Power of Images in Media & Iran’s Twitter Revolution
Powerful Influence of Images in Media
When I say Tiananmen Square Massacre, what is the first thought or image that comes to your mind? For the vast majority of people it is the image of the young man making a stand in front of the rolling tank.
There are many such images or photographs out there that has forever influenced public perception. One can cry all you want about starving children, but nothing moves a person emotionally until they see a picture of precious young child starving without food.
This is the power of images. Whether an image of news, or the images we see on TV.
The Iran Twitter Revolution
As you may or may not know, everyone has been following the news of the turmoil in Iran through the Internet. As journalists are not allowed (or more like afraid) to officially transmit news out of that country, all the recently events have been followed through YouTube videos and twitter updates. It has been one of the most interesting phenomenons of late.
Hundreds of Thousands of Iranians have been protesting the recent elections between Mahmoud Ahmadinejad, Mir-Hossein Mousavi and 2 other candidates. The crowds are crying fraud due to multiple suspicious figures and the bias way the government conducted the elections. The following demonstrations are now being captured on YouTube videos and being twittered all around the globe. The Tehran’s leaders had taken down telephone systems, took down websites, confiscated tapes from journalists and dispatched police to beat and arrest anyone who dares to protest. The leaders have done everything they could to try to control the news coming out of Iran. Yet they completely underestimated the power of the citizen journalists and the use of social media. Iran, as a highly computer literate country, had citizen hackers working to keep media lines open while the government continually try to shut them down.
One example of Iranian Twittering about the Demonstration: Tehran Bureau
YouTube Videos of Recent Demonstrations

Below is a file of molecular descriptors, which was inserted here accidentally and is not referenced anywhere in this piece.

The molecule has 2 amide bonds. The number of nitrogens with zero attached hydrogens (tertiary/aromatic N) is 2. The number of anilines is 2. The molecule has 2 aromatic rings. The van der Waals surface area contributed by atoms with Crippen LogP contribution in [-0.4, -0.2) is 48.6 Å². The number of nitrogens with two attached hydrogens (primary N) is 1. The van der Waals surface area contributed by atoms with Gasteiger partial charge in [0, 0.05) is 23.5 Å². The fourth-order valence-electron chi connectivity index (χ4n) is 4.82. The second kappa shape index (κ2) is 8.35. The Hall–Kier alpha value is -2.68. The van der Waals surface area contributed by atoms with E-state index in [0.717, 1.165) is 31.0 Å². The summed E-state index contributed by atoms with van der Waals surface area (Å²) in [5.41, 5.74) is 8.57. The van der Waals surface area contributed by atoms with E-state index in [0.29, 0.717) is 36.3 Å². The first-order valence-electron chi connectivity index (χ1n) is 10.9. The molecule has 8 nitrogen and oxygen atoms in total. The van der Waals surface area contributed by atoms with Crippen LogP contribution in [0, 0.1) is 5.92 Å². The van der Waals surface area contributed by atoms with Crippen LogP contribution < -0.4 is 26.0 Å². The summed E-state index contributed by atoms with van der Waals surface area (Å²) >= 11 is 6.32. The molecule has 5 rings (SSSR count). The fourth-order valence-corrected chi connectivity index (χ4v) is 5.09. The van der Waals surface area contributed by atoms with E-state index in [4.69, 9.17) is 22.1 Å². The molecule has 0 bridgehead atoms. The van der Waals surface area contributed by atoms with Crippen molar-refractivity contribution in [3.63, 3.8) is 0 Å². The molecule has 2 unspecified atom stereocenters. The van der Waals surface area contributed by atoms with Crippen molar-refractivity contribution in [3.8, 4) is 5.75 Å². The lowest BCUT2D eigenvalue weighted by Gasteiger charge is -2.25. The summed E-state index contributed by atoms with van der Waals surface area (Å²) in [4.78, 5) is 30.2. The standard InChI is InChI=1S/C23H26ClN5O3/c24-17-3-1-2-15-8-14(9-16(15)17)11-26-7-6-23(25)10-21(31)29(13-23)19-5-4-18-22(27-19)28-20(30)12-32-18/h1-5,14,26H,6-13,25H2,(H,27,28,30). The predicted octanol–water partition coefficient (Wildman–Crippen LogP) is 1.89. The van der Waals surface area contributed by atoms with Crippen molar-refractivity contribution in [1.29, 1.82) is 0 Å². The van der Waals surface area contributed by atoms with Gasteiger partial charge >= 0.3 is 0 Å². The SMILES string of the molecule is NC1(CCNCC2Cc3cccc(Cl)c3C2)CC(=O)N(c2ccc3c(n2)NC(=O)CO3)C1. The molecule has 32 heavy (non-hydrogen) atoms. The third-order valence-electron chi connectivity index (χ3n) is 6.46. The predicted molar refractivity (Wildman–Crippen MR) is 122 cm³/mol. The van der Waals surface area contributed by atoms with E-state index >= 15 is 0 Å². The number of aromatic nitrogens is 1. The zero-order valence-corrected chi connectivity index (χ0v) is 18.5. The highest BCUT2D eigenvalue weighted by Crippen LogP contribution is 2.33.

Protest News Coverage from Different Parts of Iran
Power of a Images in Turning Public Opinion
Recently a young woman named Neda Agha-Soltan (Neda means “voice” or “the calling” in Farsi) was shown on video being shot by a sniper’s bullet during a demonstration. As she fell to the ground, she instantly became the face of “freedom”, the symbol of the entire opposition. As this video, which was caught on a cell phone camera, spread quickly around the globe, it has strongly impacted the view of the world’s public opinion.
“[Neda] has become a global symbol of innocence destroyed by evil.” – Times Online
Other photos have moved entire nations. As I wrote in my book, How Now Shall We live?, I’ll never forget the first time I saw the famous 1972 photo of a little Vietnamese girl, Kim Phuc, running away after a bombing, her skin burned by napalm. That photo broke my heart and the hearts of countless others, and as I would later write, it “became an emblem for an entire nation questioning its reason for being in Vietnam.”
Another photograph from Vietnam had a similar effect: the photo of South Vietnamese General Nguyen executing a Viet Cong prisoner in February 1968. The picture has often been cited as the image that “as much as any, turned public opinion against the war”—even though the photographer, Eddie Adams, who saw both sides of the story, had not intended it that way.
Adams later wrote, “The general killed the Viet Cong; I killed the general with my camera. Still photographs are the most powerful weapon in the world.”
Adams was right. For better or for worse, images shape our thinking, our emotions, and our responses to the world around us. Context is always important, for sometimes images can mislead, as Eddie Adams discovered. But sometimes images can show us the truth about ordinary people, people just like us, fighting for the same rights that we so often take for granted.
Could the video of Neda’s lifeblood pouring out on the streets of Tehran be the image that changes everything for her country?
That I don’t know. But I do know this. No matter how hard the Iranian government tries to silence the calls for freedom, Neda has given her fellow Iranians a voice that the world can’t help but hear.
- What is your opinion about the power of images in media?
- What does this tell us about how we should approach the intake of all media such as tv shows and movies?
- What is your reaction to Iran’s Twitter Revolution and the role of social media?